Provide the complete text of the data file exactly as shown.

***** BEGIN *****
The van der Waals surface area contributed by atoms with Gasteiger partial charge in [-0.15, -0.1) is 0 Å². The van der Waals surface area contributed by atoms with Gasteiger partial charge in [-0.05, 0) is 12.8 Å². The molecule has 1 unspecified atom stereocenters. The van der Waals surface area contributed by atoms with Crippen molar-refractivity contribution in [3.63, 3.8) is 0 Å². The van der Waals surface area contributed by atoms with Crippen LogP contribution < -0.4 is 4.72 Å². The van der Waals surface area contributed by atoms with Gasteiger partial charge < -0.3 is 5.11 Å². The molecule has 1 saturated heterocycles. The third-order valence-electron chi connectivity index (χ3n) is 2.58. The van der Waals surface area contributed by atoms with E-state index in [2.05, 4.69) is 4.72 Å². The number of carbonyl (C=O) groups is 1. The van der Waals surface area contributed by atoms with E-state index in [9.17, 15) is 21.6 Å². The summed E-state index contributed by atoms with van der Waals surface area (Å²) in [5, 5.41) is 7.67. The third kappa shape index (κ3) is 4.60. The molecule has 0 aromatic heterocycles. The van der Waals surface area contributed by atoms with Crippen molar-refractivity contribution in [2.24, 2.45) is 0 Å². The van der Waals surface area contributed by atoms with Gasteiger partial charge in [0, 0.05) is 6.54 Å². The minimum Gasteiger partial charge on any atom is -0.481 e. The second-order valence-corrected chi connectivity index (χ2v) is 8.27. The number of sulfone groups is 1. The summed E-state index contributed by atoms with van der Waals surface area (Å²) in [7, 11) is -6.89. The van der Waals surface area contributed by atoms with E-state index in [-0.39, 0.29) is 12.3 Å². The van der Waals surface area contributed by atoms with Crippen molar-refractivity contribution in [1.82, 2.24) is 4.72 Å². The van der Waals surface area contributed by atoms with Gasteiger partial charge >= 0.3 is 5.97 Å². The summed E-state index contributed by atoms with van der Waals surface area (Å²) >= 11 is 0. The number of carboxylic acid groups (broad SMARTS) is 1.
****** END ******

The van der Waals surface area contributed by atoms with Gasteiger partial charge in [-0.15, -0.1) is 0 Å². The van der Waals surface area contributed by atoms with Gasteiger partial charge in [-0.05, 0) is 12.8 Å². The molecule has 1 unspecified atom stereocenters. The van der Waals surface area contributed by atoms with Crippen molar-refractivity contribution in [3.63, 3.8) is 0 Å². The van der Waals surface area contributed by atoms with Crippen LogP contribution < -0.4 is 4.72 Å². The van der Waals surface area contributed by atoms with Gasteiger partial charge < -0.3 is 5.11 Å². The molecule has 1 saturated heterocycles. The third-order valence-electron chi connectivity index (χ3n) is 2.58. The van der Waals surface area contributed by atoms with E-state index in [2.05, 4.69) is 4.72 Å². The number of carbonyl (C=O) groups is 1. The van der Waals surface area contributed by atoms with E-state index in [9.17, 15) is 21.6 Å². The summed E-state index contributed by atoms with van der Waals surface area (Å²) in [5, 5.41) is 7.67. The third kappa shape index (κ3) is 4.60. The molecule has 0 aromatic heterocycles. The van der Waals surface area contributed by atoms with Crippen molar-refractivity contribution in [2.24, 2.45) is 0 Å². The van der Waals surface area contributed by atoms with Gasteiger partial charge in [0, 0.05) is 6.54 Å². The minimum Gasteiger partial charge on any atom is -0.481 e. The second-order valence-corrected chi connectivity index (χ2v) is 8.27. The number of sulfone groups is 1. The summed E-state index contributed by atoms with van der Waals surface area (Å²) in [7, 11) is -6.89. The van der Waals surface area contributed by atoms with E-state index in [-0.39, 0.29) is 12.3 Å². The van der Waals surface area contributed by atoms with Crippen molar-refractivity contribution in [1.82, 2.24) is 4.72 Å². The van der Waals surface area contributed by atoms with Gasteiger partial charge >= 0.3 is 5.97 Å². The summed E-state index contributed by atoms with van der Waals surface area (Å²) >= 11 is 0. The number of carboxylic acid groups (broad SMARTS) is 1.